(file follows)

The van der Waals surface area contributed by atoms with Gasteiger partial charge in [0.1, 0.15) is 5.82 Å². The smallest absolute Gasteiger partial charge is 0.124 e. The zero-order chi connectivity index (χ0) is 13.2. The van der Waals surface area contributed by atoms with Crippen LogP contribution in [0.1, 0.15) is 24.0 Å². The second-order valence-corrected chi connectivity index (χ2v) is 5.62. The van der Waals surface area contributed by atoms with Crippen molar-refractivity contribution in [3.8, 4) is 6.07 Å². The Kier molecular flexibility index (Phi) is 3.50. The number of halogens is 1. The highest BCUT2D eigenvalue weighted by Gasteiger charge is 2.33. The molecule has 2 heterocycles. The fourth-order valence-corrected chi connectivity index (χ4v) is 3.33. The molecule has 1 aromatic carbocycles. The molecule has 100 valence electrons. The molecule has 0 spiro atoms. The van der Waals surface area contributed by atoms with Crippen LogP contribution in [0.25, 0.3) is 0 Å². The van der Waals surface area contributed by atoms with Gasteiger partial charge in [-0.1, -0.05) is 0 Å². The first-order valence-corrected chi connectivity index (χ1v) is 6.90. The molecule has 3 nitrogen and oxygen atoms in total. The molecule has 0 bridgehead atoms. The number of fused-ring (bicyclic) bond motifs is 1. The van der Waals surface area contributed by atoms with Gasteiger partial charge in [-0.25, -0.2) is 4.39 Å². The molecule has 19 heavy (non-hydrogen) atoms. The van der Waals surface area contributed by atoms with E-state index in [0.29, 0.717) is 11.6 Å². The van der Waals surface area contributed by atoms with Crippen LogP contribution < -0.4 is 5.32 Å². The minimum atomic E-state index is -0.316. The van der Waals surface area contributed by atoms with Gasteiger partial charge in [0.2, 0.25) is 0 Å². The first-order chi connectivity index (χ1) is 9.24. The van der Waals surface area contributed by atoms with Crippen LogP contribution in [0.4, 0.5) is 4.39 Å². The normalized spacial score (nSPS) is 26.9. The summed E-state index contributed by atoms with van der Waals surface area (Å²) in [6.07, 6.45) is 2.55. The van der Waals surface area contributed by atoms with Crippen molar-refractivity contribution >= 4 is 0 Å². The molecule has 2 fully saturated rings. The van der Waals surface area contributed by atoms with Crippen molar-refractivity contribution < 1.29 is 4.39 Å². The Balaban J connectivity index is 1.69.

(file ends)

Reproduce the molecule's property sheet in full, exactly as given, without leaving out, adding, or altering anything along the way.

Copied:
The van der Waals surface area contributed by atoms with Gasteiger partial charge in [0.1, 0.15) is 5.82 Å². The smallest absolute Gasteiger partial charge is 0.124 e. The zero-order chi connectivity index (χ0) is 13.2. The van der Waals surface area contributed by atoms with Crippen LogP contribution in [0.1, 0.15) is 24.0 Å². The second-order valence-corrected chi connectivity index (χ2v) is 5.62. The van der Waals surface area contributed by atoms with Crippen molar-refractivity contribution in [3.8, 4) is 6.07 Å². The Kier molecular flexibility index (Phi) is 3.50. The number of halogens is 1. The highest BCUT2D eigenvalue weighted by Gasteiger charge is 2.33. The molecule has 2 heterocycles. The fourth-order valence-corrected chi connectivity index (χ4v) is 3.33. The molecule has 1 aromatic carbocycles. The molecule has 100 valence electrons. The molecule has 0 spiro atoms. The van der Waals surface area contributed by atoms with Crippen LogP contribution in [0.25, 0.3) is 0 Å². The van der Waals surface area contributed by atoms with Gasteiger partial charge in [-0.1, -0.05) is 0 Å². The first-order valence-corrected chi connectivity index (χ1v) is 6.90. The molecule has 3 nitrogen and oxygen atoms in total. The molecule has 0 bridgehead atoms. The number of fused-ring (bicyclic) bond motifs is 1. The van der Waals surface area contributed by atoms with Gasteiger partial charge in [-0.25, -0.2) is 4.39 Å². The molecule has 19 heavy (non-hydrogen) atoms. The van der Waals surface area contributed by atoms with E-state index in [0.29, 0.717) is 11.6 Å². The van der Waals surface area contributed by atoms with Crippen LogP contribution < -0.4 is 5.32 Å². The minimum atomic E-state index is -0.316. The van der Waals surface area contributed by atoms with Gasteiger partial charge in [0.2, 0.25) is 0 Å². The first-order chi connectivity index (χ1) is 9.24. The van der Waals surface area contributed by atoms with Crippen LogP contribution in [0.4, 0.5) is 4.39 Å². The normalized spacial score (nSPS) is 26.9. The summed E-state index contributed by atoms with van der Waals surface area (Å²) in [6.07, 6.45) is 2.55. The van der Waals surface area contributed by atoms with Crippen molar-refractivity contribution >= 4 is 0 Å². The molecule has 2 fully saturated rings. The van der Waals surface area contributed by atoms with Crippen molar-refractivity contribution < 1.29 is 4.39 Å². The Balaban J connectivity index is 1.69.